Below is one part of a series of white papers based on our Conversation Series: New Perspectives on Health and Well-Being where we discussed a range of mitigation strategies with our community of engineers, architects, specialists, and industry professionals. We break down all the latest and greatest (and not so great) methods of disease control through engineering, design, and building maintenance strategies by their effectiveness and considerations for sustainability.
Prior to changing existing spaces pressurization, building existing conditions will need to be verified and a feasibility study is essential. Industries that can benefit from the most impact from pressurization include healthcare facilities like hospitals, clinics, assisted living homes, laboratories, pharmaceutical manufacturing, and commercial buildings. In addition to mitigating the spread of airborne contaminants like COVID-19, positive air pressure can keep out outside air temperature, contaminants (chemical vapors, solvents, etc.), odors, particulate matter (dust and pollen), infiltration air, and diseases (CDC Infection Control Guidelines) out of the building. It also protects the indoor environment by maintaining cleanliness (ISO Class). Areas like corridors are not occupied consistently, therefore the air quality may contain fewer particles at any given moment. Occupancy and program should be factored into the decision process of pressurizing rooms or spaces.
Pulling Air into Occupied Spaces
This diagram in Figure 1 is a visualization of a “cascade”. Stacked black boxes represent the patient’s bed. A long open box with cross-hatch represents supply air. Open boxes with single, diagonal slashes represent air exhaust registers. Arrows indicate the direction of airflow. The conditioned air is supplied from the supply duct via terminal unit (can be constant volume or variable volume) and supply air diffusers into space. The amount of air being exhausted from the room is larger than the amount of air being supplied into the room. Thus, the room is negatively pressurized. Airflow cascades from the corridor (neutral) into this room (negative). The adjacent bathroom is negative-pressurized compared to the room, airflow continues to cascade from the room (negative) into the bathroom (double negative).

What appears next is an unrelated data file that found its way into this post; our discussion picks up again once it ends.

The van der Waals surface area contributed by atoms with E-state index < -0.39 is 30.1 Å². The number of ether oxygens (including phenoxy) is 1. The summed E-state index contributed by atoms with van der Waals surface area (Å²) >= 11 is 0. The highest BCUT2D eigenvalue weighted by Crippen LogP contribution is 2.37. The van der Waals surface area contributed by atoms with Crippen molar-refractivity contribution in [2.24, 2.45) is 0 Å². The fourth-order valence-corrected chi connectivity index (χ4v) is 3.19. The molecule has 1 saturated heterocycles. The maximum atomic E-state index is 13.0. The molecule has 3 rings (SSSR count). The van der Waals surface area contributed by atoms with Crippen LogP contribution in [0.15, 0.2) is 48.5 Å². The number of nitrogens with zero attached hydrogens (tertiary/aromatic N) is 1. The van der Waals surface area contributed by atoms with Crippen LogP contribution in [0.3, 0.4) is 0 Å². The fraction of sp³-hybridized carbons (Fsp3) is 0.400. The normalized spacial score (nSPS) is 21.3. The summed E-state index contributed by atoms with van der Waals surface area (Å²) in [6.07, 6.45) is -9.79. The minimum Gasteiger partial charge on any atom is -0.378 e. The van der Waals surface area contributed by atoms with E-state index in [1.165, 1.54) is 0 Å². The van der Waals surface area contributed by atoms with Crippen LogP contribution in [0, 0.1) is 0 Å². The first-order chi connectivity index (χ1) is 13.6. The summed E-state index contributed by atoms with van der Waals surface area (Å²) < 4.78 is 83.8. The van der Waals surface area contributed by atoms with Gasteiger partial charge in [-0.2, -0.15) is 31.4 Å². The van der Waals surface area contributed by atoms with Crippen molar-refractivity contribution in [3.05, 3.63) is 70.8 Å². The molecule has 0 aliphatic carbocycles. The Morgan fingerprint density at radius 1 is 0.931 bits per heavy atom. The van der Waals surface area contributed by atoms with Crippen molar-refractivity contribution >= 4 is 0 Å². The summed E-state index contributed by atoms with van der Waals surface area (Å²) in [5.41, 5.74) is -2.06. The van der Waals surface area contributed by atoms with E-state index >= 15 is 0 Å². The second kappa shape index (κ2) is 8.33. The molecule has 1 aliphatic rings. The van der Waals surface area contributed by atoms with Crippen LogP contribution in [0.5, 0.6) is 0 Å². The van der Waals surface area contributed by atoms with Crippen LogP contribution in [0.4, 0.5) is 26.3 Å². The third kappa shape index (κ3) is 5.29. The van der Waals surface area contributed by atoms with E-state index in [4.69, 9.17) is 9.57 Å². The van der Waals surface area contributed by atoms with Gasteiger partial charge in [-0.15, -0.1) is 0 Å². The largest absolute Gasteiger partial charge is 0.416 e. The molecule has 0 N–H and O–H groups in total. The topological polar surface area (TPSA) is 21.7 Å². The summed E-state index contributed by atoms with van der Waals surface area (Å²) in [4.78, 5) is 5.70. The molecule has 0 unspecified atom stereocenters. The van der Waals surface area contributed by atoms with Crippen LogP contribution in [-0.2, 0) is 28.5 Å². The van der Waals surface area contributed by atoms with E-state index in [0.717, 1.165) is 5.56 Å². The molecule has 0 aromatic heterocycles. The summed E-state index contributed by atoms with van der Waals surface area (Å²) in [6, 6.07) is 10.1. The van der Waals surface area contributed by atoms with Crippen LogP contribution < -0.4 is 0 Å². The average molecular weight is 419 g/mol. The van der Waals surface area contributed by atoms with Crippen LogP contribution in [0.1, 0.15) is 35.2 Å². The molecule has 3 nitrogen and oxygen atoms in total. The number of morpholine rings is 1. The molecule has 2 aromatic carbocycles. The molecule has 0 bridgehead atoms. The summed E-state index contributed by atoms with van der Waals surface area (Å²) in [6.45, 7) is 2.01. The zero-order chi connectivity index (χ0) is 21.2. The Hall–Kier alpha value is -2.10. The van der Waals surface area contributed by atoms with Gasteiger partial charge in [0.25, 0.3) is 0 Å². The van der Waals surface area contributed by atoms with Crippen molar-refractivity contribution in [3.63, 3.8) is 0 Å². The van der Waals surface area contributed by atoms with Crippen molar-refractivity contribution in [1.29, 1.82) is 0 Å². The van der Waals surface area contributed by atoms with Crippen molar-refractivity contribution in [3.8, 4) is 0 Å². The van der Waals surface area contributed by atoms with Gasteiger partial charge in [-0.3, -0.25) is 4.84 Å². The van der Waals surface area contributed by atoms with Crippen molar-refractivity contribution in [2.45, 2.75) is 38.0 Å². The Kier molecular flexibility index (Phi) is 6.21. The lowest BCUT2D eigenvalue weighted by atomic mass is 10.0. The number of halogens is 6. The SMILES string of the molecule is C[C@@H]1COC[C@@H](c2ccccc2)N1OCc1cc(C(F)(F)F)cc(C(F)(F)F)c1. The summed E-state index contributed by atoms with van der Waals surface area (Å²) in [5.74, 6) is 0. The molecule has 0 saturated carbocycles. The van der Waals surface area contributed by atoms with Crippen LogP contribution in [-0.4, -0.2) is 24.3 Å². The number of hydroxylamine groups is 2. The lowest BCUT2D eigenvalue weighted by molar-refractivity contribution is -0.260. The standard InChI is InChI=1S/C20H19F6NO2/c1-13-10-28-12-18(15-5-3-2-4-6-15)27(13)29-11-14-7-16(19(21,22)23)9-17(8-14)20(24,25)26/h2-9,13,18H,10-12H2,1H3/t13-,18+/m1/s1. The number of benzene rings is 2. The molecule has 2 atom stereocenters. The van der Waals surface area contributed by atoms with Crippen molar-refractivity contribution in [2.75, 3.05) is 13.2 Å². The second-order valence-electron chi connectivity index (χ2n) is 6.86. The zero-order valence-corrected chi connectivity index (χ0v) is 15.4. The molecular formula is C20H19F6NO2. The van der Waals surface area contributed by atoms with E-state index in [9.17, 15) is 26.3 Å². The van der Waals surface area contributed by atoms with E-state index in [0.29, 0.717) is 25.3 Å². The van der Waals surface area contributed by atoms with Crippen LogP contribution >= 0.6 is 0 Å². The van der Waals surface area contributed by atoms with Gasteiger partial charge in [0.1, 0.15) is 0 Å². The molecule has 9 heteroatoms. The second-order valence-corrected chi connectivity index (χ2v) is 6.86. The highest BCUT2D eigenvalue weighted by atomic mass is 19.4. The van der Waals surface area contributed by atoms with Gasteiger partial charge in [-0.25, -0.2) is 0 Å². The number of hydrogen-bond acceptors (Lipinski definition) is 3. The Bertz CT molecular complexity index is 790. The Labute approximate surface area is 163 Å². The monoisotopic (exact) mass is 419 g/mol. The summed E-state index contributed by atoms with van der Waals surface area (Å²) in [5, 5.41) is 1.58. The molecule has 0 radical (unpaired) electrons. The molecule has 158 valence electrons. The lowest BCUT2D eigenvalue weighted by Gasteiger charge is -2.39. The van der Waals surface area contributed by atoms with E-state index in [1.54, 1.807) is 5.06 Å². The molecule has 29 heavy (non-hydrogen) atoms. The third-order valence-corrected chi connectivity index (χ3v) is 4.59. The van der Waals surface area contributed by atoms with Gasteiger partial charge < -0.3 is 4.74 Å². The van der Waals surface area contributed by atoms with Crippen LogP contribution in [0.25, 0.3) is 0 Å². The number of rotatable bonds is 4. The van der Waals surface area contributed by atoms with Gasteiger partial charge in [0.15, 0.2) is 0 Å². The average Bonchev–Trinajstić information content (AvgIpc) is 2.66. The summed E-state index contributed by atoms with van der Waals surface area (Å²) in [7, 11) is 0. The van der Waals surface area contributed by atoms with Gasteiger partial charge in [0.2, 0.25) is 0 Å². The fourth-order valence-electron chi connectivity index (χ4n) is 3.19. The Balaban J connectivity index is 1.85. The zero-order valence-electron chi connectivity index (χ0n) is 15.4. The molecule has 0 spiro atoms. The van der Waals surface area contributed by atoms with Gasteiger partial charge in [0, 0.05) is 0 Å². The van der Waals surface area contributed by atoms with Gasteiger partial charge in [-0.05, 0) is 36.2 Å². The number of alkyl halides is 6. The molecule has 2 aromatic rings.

In healthcare, this is used for isolation rooms in order to contain the disease and protect others that are in passing. The CDC suggests this method for the treatment or procedure rooms, bronchoscopy rooms, and autopsy rooms in the healthcare industry. This strategy could potentially be used in classroom settings upon returning for in-person classes. If occupants were required to wear masks while in the corridor, the air quality would remain rather clean considering there is no permanent occupancy load and droplets are contained within the mask. It is also recommended that building air handling units (AHUs) should be equipped with a MERV-13 or MERV-15 filter (see Air Filtration) in order to better filter out contaminants/particles inside the return air before redistributing throughout the building.
Pushing Air Out of Occupied Space
The diagram in Figure 2 is intended to illustrate an anteroom or airlock were, in healthcare, a high-risk patient’s room is positively pressurized to create a protective environment, called “Bubble”, Airlock/Ante Room. Stacked black boxes represent the patient’s bed. A long open box with cross-hatch represents supply air. Open boxes with single, diagonal slashes represent air exhaust registers. Arrows indicate directions of airflow.
In healthcare facilities, PE’s are used for sealed rooms with positive air pressure, ≥ 12 ACH, in conjunction with HEPA filters (see Air Filtration). Doors leading to and from these rooms require a self-closing door to assure consistent air pressure. It is unlikely and not feasible to try and convert every office space into a PE. Possible uses include immunocompromised patient rooms (e.g., hematopoietic stem cell transplant or solid organ transplant procedure rooms) and orthopedic operating rooms.